“I suppose, Sirs, that you are so glutted with this banquet of various literary dishes that the food you eat continues to rise. Indeed ye sit crammed with dainties, for many served up to you a mixed feast of precious and varied discourse and persuade you to look with contempt on ordinary fare. What shall I do now? Shall I allow what I had prepared to lie uneaten and spoil, or shall I expose it in the middle of the market for sale to retail dealers at any price it will fetch? Who in that case will want any part of my wares or who would give twopence for my writings, unless his ears were stopped up?”

—Agathias, 6th century C.E.

“Nobody means by a word precisely and exactly what his neighbour does, and the difference, be it ever so small, vibrates, like a ripple in water, throughout the entire language. Thus all understanding is always t the same time a not-understanding, all concurrence in thought and feeling at the same time a divergence.”

—Wilhelm Von Humboldt, Humboldt: ‘On Language’. (trans. Peter Heath)

“Letters morphed into emails, and for a long time emails had all the depth and complexity of letters. They were a beautiful new form that spliced together the intimacy of what you might write from the heart with the speed of telegraphs. Then emails deteriorated into something more like text messages (the first text message was sent in 1992, but phones capable of texting spread later in the 1990s). . . .I think of that lost world, the way we lived before these new networking technologies, as having two poles: solitude and communion. The new chatter puts us somewhere in between, assuaging fears of being alone without risking real connection. It is a shallow between two deep zones, a safe spot between the dangers of contact with ourselves, with others.”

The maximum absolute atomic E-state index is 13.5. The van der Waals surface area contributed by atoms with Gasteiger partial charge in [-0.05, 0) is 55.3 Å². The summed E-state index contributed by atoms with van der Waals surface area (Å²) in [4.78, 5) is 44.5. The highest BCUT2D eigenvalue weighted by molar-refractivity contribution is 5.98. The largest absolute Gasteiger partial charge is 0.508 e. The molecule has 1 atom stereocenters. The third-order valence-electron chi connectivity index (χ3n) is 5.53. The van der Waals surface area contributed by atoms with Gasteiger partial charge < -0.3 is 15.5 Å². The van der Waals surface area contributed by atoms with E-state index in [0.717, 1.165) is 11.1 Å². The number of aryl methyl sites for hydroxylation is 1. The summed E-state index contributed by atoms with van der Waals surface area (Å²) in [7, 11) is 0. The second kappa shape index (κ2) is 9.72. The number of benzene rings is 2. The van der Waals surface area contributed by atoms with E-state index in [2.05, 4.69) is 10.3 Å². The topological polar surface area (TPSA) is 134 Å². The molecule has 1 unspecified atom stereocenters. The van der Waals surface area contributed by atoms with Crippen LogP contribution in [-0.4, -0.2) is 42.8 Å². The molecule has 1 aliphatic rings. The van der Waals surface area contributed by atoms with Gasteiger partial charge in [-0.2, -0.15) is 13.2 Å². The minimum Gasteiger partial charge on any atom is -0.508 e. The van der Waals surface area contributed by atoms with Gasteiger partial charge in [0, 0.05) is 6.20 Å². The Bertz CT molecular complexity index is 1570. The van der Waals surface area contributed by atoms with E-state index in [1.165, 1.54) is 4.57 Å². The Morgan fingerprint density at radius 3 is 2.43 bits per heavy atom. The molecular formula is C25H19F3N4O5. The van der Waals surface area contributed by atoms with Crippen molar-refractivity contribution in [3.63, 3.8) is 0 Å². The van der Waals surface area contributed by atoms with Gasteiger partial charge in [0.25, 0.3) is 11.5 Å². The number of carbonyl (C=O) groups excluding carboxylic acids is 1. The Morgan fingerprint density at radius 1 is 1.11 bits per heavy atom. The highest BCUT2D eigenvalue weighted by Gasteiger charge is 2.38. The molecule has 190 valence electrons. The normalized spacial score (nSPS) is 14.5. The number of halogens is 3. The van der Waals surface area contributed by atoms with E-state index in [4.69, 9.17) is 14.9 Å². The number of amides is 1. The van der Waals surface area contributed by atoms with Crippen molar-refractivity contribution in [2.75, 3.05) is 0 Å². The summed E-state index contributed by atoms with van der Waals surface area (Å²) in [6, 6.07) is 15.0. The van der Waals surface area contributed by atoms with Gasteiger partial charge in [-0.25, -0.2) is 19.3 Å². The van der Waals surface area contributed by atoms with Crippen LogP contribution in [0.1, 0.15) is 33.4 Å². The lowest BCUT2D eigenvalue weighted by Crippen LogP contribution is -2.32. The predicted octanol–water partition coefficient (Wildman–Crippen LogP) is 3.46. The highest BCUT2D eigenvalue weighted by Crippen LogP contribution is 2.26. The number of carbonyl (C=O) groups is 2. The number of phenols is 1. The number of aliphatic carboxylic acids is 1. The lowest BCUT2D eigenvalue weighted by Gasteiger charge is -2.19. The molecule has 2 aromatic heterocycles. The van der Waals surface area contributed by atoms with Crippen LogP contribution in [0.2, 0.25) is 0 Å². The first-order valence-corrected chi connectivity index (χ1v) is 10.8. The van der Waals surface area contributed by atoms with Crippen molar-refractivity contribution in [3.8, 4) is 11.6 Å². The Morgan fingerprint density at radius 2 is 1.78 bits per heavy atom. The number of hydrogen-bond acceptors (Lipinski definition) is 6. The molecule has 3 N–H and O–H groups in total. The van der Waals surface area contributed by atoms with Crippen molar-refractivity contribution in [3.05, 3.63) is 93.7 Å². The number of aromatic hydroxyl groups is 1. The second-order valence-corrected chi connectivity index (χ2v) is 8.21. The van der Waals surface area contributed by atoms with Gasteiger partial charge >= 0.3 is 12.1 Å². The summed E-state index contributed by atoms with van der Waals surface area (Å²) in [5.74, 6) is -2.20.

—Rebecca Solnit, “Diary“, London Review of Books 35, no 16 (2013)

‘For we are made of lines. We are not only referring to lines of writing. Lines of writing conjugate with other lines, life lines, lines of luck or misfortune, lines productive of the variation of the line of writing itself, lines that are between the lines of writing.’

— Gilles Deleuze and Félix Guattari, A Thousand Plateaus (trans. Brian Massumi)

[There is satisfaction in returning to a work you once found all but incomprehensible, and read as poetry, only to find that this time perhaps your thinking has in some senses caught up and you are able to read with greater clarity, or that is at least how it feels. It’s probably illusory.]

“I know that knowledge can transform us, that truth is not only a way of deciphering the world (and maybe what we call truth doesn’t decipher anything) but that if I know the truth I will be changed. . . . Or maybe I’ll die but I think that is the same anyway for me. . . . You see, that’s why I really work like a dog and I worked like a dog all my life. I am not interested in the academic status of what I am doing because my problem is my own transformation. . . . This transformation of one’s self by one’s knowledge is, I think, something rather close to the aesthetic experience.”

—Michel Foucault, The Minimalist Self, 1982 interview by Stephen Riggins, in Politics, Philosophy, Culture: Interviews and Other Writings, 1977-1984

“the strange and difficult notion that reading is subject not to the text as its law, but to the law to which the text is subject. The law forces the reader to betray the text or deviate from it in the act of reading, in the name of a higher demand that can yet be reached only by way of the text.”

—J. Hillis Miller, The Ethics of Reading